Facts About Central Park

Designers: Frederick Law Olmsted and Calvert Vaux.

Origins: In 1853, the state Legislature first set aside land for a major public park. City commissioners spent $14 million for undeveloped land and construction from 59th Street to 106th Street, between Fifth and Eighth Avenues. Designers chosen in public competition in 1858. Park was developed over a span of 16 years.

Acreage: 843 acres, 6 percent of Manhattan's total acreage. Includes seven water bodies totaling 150 acres, 136 acres of woodlands and 250 acres of lawns.

Perimeter: 6 miles (2.5 miles up and down the avenues and 0.5 miles across Central Park North and South).

Pathways: 58 miles of walking paths; 4.25 miles of bridle paths.

Trees and benches: More than 26,000 trees and nearly 9,000 benches.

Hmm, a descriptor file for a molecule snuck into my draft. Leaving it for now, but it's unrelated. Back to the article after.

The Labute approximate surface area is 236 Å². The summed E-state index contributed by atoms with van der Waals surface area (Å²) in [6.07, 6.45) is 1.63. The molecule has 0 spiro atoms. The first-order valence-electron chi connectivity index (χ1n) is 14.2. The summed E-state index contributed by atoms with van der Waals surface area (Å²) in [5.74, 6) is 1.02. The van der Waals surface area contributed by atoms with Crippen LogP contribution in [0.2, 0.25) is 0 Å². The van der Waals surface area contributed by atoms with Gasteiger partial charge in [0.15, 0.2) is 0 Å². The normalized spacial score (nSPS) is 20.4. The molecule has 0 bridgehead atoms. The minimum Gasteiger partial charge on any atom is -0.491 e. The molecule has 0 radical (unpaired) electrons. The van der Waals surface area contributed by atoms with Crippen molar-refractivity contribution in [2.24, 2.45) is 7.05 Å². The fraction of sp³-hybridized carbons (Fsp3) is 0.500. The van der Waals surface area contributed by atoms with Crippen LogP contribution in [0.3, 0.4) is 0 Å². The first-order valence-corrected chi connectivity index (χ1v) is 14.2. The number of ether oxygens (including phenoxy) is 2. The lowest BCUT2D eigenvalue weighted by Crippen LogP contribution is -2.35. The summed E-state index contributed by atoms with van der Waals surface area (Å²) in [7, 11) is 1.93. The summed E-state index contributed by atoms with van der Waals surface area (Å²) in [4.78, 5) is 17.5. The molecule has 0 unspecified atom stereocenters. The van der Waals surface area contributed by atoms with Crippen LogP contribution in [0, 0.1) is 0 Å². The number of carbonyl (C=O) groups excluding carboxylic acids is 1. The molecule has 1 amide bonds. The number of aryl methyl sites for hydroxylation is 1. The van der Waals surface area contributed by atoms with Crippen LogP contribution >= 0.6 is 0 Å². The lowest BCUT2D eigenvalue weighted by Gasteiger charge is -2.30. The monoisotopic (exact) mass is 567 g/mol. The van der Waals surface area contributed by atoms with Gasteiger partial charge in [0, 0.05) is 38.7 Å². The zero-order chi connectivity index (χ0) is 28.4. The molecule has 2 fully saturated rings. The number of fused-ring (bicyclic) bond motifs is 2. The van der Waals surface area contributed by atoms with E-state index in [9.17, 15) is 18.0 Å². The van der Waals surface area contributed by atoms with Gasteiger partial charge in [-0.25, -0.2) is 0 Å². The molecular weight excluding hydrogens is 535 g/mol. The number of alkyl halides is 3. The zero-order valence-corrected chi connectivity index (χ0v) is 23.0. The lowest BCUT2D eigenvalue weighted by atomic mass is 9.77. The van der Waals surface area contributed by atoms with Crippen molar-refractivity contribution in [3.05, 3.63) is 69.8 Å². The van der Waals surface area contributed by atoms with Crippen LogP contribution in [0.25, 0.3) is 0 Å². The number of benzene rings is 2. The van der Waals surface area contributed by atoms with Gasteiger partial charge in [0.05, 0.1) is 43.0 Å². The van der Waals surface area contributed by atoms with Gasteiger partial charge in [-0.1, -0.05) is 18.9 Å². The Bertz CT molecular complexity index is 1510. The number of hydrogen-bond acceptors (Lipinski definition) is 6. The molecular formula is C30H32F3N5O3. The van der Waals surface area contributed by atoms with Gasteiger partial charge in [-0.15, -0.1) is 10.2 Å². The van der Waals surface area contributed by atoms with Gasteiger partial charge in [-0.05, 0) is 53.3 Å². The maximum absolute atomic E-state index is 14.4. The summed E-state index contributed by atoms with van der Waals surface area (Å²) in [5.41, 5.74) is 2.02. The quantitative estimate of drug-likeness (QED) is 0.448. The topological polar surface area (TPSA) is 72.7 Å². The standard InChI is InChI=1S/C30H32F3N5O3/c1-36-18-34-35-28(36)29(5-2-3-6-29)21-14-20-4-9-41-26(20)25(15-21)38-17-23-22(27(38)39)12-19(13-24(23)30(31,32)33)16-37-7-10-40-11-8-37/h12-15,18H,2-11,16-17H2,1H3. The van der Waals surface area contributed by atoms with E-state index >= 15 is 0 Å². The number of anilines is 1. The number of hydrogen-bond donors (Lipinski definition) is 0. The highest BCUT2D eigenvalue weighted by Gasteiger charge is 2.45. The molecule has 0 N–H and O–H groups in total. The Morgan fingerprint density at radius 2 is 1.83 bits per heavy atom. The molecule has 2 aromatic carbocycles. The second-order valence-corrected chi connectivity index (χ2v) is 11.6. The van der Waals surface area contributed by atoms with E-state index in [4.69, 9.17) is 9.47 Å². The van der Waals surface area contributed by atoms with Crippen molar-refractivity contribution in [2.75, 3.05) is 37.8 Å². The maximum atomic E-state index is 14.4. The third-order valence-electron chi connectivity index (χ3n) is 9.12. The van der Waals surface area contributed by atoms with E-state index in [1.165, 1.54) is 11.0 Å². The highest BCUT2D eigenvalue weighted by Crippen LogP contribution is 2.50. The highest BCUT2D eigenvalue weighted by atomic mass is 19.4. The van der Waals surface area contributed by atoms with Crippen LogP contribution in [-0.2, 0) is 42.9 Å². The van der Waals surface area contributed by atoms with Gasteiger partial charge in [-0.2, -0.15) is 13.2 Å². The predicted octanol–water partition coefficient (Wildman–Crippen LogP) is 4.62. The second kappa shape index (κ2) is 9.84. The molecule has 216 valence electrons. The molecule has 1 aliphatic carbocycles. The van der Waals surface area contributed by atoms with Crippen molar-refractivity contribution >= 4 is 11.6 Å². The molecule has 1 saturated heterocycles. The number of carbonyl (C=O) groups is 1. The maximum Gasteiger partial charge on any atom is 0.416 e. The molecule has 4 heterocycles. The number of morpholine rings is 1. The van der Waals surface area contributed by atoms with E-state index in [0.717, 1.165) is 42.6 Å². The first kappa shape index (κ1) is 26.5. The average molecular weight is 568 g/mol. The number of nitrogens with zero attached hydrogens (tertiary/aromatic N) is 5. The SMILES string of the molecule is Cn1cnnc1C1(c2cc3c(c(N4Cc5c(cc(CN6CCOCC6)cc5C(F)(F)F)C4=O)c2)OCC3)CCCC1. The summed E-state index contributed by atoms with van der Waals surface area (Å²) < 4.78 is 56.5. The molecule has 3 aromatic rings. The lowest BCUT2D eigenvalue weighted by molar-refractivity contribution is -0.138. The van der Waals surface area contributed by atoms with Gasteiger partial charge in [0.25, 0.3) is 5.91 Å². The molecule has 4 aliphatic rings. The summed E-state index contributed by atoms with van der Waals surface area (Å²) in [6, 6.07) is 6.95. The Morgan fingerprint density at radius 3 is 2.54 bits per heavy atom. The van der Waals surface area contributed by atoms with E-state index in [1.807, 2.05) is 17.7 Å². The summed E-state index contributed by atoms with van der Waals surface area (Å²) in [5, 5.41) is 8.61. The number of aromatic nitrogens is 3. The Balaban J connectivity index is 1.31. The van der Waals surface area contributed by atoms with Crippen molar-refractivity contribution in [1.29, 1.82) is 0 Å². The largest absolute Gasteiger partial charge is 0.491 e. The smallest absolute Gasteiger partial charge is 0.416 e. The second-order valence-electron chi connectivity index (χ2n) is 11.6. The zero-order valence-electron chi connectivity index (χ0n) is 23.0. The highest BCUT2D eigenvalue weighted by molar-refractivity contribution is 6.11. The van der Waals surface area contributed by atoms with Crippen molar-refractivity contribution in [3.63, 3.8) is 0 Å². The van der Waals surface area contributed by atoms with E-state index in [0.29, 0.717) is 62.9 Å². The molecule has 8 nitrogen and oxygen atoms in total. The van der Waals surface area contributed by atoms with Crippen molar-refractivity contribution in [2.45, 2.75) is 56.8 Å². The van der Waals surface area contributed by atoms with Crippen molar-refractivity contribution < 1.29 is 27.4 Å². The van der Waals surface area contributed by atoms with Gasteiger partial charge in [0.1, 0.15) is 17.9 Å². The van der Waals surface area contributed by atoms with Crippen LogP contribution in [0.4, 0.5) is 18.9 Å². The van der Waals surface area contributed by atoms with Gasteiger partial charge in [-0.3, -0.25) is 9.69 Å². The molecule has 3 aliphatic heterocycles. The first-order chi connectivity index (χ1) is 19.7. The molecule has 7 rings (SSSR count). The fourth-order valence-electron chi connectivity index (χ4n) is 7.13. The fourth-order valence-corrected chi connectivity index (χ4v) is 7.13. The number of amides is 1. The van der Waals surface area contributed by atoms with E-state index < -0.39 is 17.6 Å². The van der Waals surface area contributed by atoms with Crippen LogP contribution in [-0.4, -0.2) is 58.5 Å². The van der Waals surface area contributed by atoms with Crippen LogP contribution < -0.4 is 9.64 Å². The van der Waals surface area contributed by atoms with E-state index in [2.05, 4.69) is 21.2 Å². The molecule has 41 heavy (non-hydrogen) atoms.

Bridges and arches: 36.

Birds: 215 species in a 6.1-acre sanctuary, many rare to the area including the peregrine falcon.

Sculptures: 29, including statues of Alice in Wonderland and Hans Christian Andersen.

Attractions: Delacorte Theater, a 1,885-seat auditorium for the performing arts; the 5.5-acre Central Park Zoo with 1,400 animals, including Antarctic penguins and polar bears.

Recreation: 26 ballfields; 30 tennis courts; 21 playgrounds; one carousel; two ice-skating rinks, one of which is converted into a swimming pool in the summer.

Visitors: 25 million annually.

Management: Central Park Conservancy, a private, not-for-profit organization founded in 1980, manages Central Park under a contract with the city.

Budget: The conservancy provides more than 85 percent of Central Park's annual $20 million operating budget.

Source: Central Park Conservancy

Copyright © 2014, Los Angeles Times
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